Biblical, Orthodox or Athanisusian view: God is one in essence while they have eternally subsist in three persons. subsistence
Argument for the Eternal sonship and generation of the Son
Argument for the Eternal sonship and generation of the Son God is called Father: Title “Son of God” Phrase “Monogenes” Begotten does not mean to have a beginning, however, it does denote Jesus’ “Fromness.” It speaks of identical nature of the Father and Son. (NASB95) — 14 And the Word became flesh, and dwelt among us, and we saw His glory, glory as of the only begotten from the Father, full of grace and truth. (NASB95) — 18 No one has seen God at any time; the only begotten God who is in the bosom of the Father, He has explained Him. (NASB95) — 16 “For God so loved the world, that He gave His only begotten Son, that whoever believes in Him shall not perish, but have eternal life. (NASB95) — 18 “He who believes in Him is not judged; he who does not believe has been judged already, because he has not believed in the name of the only begotten Son of God. (NASB95) — 9 By this the love of God was manifested in us, that God has sent His only begotten Son into the world so that we might live through Him. The importance of the qualifiers: Eternal: Giles says this, “[W]hatever terminology is used we must recognize that this is human language reflecting creaturely reality with all its limitations. Its applicability to God, who is not a creature, is only safeguarded by the addition of the qualifying word eternal. The premise of orthodoxy is that God is eternally triune (21).” Only: Another word that is very important is “only” or “unique.” Which marks the uniqueness of the sonship of Jesus Christ and the general sonship of all human beings.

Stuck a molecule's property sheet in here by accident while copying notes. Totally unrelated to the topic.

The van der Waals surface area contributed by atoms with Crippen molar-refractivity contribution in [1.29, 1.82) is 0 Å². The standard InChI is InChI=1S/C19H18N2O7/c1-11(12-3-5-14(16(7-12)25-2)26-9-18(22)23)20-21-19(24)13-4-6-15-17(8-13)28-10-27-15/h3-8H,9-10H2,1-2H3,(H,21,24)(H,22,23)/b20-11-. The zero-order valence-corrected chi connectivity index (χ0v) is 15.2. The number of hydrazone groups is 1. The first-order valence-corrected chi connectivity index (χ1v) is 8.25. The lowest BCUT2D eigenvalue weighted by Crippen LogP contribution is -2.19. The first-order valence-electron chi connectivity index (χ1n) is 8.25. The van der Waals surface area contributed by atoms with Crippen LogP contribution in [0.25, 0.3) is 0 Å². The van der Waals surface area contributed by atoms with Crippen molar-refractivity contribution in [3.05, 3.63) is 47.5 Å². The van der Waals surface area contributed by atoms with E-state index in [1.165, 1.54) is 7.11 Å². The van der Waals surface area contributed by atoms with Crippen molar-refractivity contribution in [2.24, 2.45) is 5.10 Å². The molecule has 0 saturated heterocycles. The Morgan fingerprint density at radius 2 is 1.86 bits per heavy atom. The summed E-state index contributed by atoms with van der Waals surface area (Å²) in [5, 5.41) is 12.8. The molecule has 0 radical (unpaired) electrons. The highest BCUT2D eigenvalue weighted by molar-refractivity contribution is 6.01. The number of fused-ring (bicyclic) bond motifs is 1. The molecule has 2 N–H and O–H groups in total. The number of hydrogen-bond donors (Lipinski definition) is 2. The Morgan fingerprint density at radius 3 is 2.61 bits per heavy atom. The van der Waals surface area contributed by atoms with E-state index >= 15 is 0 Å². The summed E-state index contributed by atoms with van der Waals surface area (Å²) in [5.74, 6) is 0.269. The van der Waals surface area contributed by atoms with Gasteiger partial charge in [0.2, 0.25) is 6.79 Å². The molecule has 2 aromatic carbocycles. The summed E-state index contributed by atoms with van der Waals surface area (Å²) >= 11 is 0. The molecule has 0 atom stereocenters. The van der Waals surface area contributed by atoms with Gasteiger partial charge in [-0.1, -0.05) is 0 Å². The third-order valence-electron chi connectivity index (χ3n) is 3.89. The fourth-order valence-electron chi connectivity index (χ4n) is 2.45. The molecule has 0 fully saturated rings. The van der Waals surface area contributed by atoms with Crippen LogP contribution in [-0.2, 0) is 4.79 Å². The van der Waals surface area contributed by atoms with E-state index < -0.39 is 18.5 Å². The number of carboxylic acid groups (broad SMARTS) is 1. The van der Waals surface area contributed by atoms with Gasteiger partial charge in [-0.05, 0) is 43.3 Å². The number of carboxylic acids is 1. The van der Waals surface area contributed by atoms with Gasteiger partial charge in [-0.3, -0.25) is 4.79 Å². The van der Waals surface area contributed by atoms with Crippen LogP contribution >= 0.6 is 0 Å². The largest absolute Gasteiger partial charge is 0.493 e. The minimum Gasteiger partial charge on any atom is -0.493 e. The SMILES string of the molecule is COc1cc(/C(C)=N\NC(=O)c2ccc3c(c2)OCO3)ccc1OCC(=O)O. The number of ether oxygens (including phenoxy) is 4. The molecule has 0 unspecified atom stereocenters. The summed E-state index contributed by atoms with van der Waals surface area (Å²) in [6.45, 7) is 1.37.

God is called Father:
Title “Son of God”
Phrase “Monogenes”
Begotten does not mean to have a beginning, however, it does denote Jesus’ “Fromness.” It speaks of identical nature of the Father and Son.
(NASB95) — 14 And the Word became flesh, and dwelt among us, and we saw His glory, glory as of the only begotten from the Father, full of grace and truth.
(NASB95) — 18 No one has seen God at any time; the only begotten God who is in the bosom of the Father, He has explained Him.
(NASB95) — 16 “For God so loved the world, that He gave His only begotten Son, that whoever believes in Him shall not perish, but have eternal life.